Tiger Woods heads into the PGA Championship surrounded by plenty of hype—though he's still working on keeping some lingering inflammation down.
ST. LOUIS — Tiger Woods at times looks similar to the guy who won the PGA Championship four times among his 14 major titles, except for the results.
And except for the way he began the week of the final major of the year.
He took an ice bath.
''Just trying to get some inflammation down, and just trying to get ready for the rest of the week,'' Woods said Tuesday, saying only that the inflammation was ''everywhere,'' without elaborating what caused it. ''And a lot of stretching. Did a light lift yesterday and was ready to go for today.''
Little good that did him.
Rain pounded Bellerive Country Club, twice suspending practice rounds. Woods played only five holes on the course he last saw the day after the Sept. 11 terrorist attacks, a few hours before the American Express Championship was canceled.
He returns nearly as much of a mystery as when the year started.
Just over two weeks ago, Woods had full control of his shots and moved into the lead during the middle of the final round at the British Open. He was feeling so good about his game that he took an all-or-nothing shot out of a pot bunker on the 10th hole that he thought might be a deciding moment, and he pulled it off. And then he missed the birdie putt, made a double bogey on the next hole and faded away.
Still, it built even more hype about his chances heading into the PGA Championship - until he shot 73-73 on the weekend at Firestone, a course that he has dominated as much as any other.
It's been like that all year.
He was one shot out of the lead on the back nine at consecutive tournaments in Florida, and then was never a factor at the Masters. He missed the cut in the U.S. Open, and then had a chance to win the British Open.
His health has held up nicely, especially coming off his fourth back surgery.
''There's going to be certain days that I'm just not going to have the speed and the flexibility and the movement that I once did,'' Woods said. ''I'm 42 now, and I've had four back surgeries. So things are going to be different from day to day, and it's just about managing it. Before, I didn't really have any of those issues early in my career because I didn't have a fixed point in my back. My knee used to hurt a lot, but I could play around that.''
Woods last played in the PGA Championship at Whistling Straits in 2015, when he missed the cut in the PGA for the second straight year.
Woods has never been much for moral victories, though he has said throughout the year he considers himself ''blessed'' simply to be playing. There have been enough moments this year, however - Carnoustie would be one of them - that it wouldn't be a surprise if he contended at Bellerive.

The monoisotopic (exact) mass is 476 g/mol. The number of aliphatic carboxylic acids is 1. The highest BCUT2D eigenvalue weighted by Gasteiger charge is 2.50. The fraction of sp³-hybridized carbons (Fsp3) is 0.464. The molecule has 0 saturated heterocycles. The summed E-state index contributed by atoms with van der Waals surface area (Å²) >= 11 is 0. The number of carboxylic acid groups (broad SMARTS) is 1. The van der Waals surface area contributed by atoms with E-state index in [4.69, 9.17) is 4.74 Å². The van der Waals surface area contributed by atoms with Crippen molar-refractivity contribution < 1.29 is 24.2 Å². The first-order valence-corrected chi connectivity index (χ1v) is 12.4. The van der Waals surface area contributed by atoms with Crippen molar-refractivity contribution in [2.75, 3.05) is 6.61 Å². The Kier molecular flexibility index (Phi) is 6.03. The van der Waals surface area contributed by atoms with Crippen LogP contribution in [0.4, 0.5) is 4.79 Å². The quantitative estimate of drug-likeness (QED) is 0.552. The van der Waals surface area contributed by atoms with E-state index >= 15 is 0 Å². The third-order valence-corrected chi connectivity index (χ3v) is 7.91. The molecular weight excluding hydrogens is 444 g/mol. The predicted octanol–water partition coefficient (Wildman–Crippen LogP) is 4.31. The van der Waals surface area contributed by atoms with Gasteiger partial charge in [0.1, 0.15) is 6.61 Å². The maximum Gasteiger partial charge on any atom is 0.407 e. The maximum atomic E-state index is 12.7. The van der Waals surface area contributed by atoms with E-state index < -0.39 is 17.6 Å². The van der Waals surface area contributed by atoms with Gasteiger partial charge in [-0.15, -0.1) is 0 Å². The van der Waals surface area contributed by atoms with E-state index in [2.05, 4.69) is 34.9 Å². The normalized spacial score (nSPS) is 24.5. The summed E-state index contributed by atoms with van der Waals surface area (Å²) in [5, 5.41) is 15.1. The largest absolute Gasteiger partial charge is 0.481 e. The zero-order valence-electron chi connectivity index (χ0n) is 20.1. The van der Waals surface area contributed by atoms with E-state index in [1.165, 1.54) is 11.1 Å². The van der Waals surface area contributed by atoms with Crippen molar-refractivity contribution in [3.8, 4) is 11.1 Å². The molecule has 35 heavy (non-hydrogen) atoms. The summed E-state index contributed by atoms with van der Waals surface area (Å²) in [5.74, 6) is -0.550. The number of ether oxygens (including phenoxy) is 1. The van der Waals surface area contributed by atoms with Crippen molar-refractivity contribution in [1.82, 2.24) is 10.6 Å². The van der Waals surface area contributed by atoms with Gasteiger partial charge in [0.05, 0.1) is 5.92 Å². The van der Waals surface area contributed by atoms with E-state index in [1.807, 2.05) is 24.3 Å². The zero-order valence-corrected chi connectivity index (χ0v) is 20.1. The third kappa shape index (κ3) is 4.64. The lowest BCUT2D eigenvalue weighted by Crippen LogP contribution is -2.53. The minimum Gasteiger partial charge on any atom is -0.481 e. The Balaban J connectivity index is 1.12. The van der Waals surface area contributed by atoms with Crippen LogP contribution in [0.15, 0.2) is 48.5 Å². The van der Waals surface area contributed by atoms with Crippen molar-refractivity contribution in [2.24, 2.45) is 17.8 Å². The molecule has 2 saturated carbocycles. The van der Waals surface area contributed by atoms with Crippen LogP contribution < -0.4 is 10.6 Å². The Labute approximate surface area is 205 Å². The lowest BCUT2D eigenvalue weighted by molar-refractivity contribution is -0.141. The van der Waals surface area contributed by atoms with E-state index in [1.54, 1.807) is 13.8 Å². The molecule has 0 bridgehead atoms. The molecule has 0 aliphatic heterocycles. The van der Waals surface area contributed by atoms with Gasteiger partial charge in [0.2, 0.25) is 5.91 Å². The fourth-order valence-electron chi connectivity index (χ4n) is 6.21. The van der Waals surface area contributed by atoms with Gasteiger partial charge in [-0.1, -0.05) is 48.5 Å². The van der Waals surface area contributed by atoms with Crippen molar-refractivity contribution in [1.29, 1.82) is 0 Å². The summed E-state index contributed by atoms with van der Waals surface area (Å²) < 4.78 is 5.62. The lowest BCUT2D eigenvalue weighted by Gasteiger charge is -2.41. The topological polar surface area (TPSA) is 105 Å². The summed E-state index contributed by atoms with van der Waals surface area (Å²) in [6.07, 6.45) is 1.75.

''He's got all the components of the game,'' Rory McIlroy said. ''He's learned how to make a swing work for him again. He's learning to compete again. He's learning what you have to do on the back nine of a major on Sunday. All those things, he's been through. He's building up all that ... I don't want to say experience, but even though he's won 14 of these things, if you haven't done it for a while, you still have to re-learn a few things.''
Woods and McIlroy have won the same number of majors over the last four years - none.
McIlroy has made progress in his own right, having gone some 18 months without a victory as he coped with a rib injury until he pulled away from Woods and the rest of the field to win the Arnold Palmer Invitational.
McIlroy since then has played in the final group three times, including at the Masters. He was in contention on the back nine at the British Open. He still has only one victory this year and feels as though he should have won more.
''In golf, you just have to be an eternal optimist,'' McIlroy said. ''You have to make the most of everything you have to see the positives, and just move on and forget about. And that's what I've tried to do this year.''
The rain interrupted a lot of schedules.
The forecast is reasonable for the rest of the week, at least until Saturday, leaving players just one more day to study Bellerive, with its tree-lined fairways and large green complexes. Players typically take the final day of practice to get in nine holes, or maybe do light work on their games.
Woods no longer has that luxury. Time is running out, as it relates to preparing for the PGA Championship, and for a season that is being measured differently. He once said it couldn't be a great year without winning a major. Winning tournaments still could make a good year.
''Just the fact that I'm playing the tour again, just for me to be able to have this opportunity again, it's a dream come true,'' he said. ''I said this many times this year, I didn't know if I could do this again, and lo and behold, here I am. So just coming back and being able to play at this level and compete ... I've had my share of chances to win this year, as well, and hopefully I'll get it done this week.''